3. The Police registered a case and after investigation submitted a charge-sheet against the appellant under Section 302/447, Indian Penal Code and against Sadat Ali and Sahar Ali under Sections 302/34/447, Indian Penal Code. After preliminary enquiries, the committing Magistrate committed the appellant and the two other accused persons under Section 302 read with Section 34 of the Penal Code to stand their trial in the Court of Session. In the Court of Session, the appellant was charged substantively under Section 302 of the Indian Penal Code and Sadat Ali and Sahar Ali were charged under Sections 302/114 of the Indian Penal Code.

4. After trial the learned Sessions Judge convicted and sentenced the appellant only, as stated above, and acquitted the other two.

5. The fact that Jogen Deka was done to death has not been disputed before us. The evidence of P.W. 2 (Dr. Hemanta Bora, S.D.M.O., Nowgong) who held the post-mortem examination, shows that severe injuries were caused to the deceased. The injuries found by him were as follows:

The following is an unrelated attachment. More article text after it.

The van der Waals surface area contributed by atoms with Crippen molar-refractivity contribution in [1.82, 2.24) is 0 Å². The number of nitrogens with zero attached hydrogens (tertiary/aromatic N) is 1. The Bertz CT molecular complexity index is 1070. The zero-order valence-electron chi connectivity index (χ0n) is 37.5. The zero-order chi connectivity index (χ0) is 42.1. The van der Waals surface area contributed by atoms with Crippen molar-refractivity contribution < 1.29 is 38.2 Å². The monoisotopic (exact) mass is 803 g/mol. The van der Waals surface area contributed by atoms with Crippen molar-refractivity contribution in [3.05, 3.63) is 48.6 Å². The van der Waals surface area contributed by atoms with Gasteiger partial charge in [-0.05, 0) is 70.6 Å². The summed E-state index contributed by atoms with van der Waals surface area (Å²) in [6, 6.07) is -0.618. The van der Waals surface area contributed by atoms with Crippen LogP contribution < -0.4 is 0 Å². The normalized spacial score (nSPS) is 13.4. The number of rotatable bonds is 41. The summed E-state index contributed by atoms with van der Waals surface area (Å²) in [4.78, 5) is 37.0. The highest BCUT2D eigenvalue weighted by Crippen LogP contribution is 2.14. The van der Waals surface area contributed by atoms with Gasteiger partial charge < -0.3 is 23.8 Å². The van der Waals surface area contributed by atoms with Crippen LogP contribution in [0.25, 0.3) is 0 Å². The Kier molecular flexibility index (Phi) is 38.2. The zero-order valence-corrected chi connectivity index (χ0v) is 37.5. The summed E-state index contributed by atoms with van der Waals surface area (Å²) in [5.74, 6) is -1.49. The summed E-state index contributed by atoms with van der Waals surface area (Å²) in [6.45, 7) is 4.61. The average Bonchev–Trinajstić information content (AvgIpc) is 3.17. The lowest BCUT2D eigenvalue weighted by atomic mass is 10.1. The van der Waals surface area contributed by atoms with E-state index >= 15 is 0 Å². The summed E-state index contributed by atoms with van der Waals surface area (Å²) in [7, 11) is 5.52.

One punctured wound right front of chest upper part just below the clavicle bone - size 3' X 1' X 1' lung deep. Apex of the right lung cut with incised wound - size 2' X l/2' X 1'. Plura cut along with the injury.

In his opinion, the injuries were ante-mortem and the death was due to shock and haemorrhage as a result of the injuries sustained.

On receipt of the injuries, Jogen Deka died. We have no doubt in our minds that homicide amounting to murder was committed to him.

6. The only point that falls for serious consideration is whether it was the appellant who committed the murder.